PNGs and Transparency

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There are basically three types of images that can be used on the internet today:

  • .gif
  • .jpeg
  • .png

.GIFs are nice because they’ve been around forever, you can animate them (string a bunch of them together and define how long each “cell” is displayed, and if the series of “cells” should repeat, and if so how many times), and they can be transparent (you can specify areas of them that you can see through). Unfortunately, they can only be (up-to) 256 colors deep, meaning color-rich images look poor.

.JPEGs are nice because they can handle pictures with much higher resolution than .GIFs. Unfortunately, they cannot be animated and they cannot be transparent.

.PNGs (pronounced “PING,” and stands for Portable Network Graphic), are nice because they offer better compression than .GIFs (so an images filesize should be smaller, and should load faster), they have all the color-depth of .JPEGs (24 bit, or 16+ million colors), they contain some basic meta-information (author and title, for example), and can be transparent. Unfortunately .PNGs do not (offically) support animation (another format called .MNG was proposed to do that), and their transparency is not (yet) supported in Internet Explorer (6.x).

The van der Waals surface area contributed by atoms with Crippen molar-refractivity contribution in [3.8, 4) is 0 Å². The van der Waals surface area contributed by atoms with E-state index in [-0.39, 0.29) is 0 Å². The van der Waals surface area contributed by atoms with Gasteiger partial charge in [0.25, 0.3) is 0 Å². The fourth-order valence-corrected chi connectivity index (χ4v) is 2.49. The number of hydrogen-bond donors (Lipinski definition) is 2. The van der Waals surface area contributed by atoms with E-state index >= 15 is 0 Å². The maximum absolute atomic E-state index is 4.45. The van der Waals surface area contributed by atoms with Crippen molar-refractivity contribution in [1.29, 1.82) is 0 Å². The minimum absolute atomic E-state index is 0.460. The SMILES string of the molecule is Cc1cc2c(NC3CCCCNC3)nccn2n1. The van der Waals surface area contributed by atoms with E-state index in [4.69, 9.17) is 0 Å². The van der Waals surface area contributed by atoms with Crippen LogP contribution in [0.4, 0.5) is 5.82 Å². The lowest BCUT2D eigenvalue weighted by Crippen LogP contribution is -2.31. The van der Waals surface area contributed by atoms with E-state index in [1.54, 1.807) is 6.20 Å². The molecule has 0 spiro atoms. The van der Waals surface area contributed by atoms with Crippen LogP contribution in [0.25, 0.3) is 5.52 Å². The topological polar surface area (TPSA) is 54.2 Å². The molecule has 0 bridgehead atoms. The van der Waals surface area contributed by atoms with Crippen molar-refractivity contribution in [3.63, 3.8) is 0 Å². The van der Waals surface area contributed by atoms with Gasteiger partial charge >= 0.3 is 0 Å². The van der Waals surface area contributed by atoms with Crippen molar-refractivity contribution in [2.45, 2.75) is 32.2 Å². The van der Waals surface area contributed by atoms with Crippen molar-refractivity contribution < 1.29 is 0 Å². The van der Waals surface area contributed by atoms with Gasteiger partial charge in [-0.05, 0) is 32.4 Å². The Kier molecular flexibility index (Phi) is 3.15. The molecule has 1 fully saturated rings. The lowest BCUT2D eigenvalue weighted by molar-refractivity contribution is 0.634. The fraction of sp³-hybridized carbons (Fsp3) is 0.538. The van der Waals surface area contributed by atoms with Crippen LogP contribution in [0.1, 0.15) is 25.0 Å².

Here’s an example of the same image as a .GIF, .JPEG, and .PNG:

Now, look at this same page in Internet Explorer versus Firefox (or Mozilla, or Opera).

Hopefully Internet Explorer 7 (when it’s out of Beta) will support transparent .PNGs. Soon, my site will be utilzing .PNGs as the primary (if not exclusive) image format, and will feature some (hopefully) pretty cool stuff based on transparency. All MSIE 6.x & lower users should still see a usable page, but it won’t look as cool. Then again, that’s pretty much how it is today: MSIE users see the pages, but they’re not as cool as those using a standards-based browser like Firefox.

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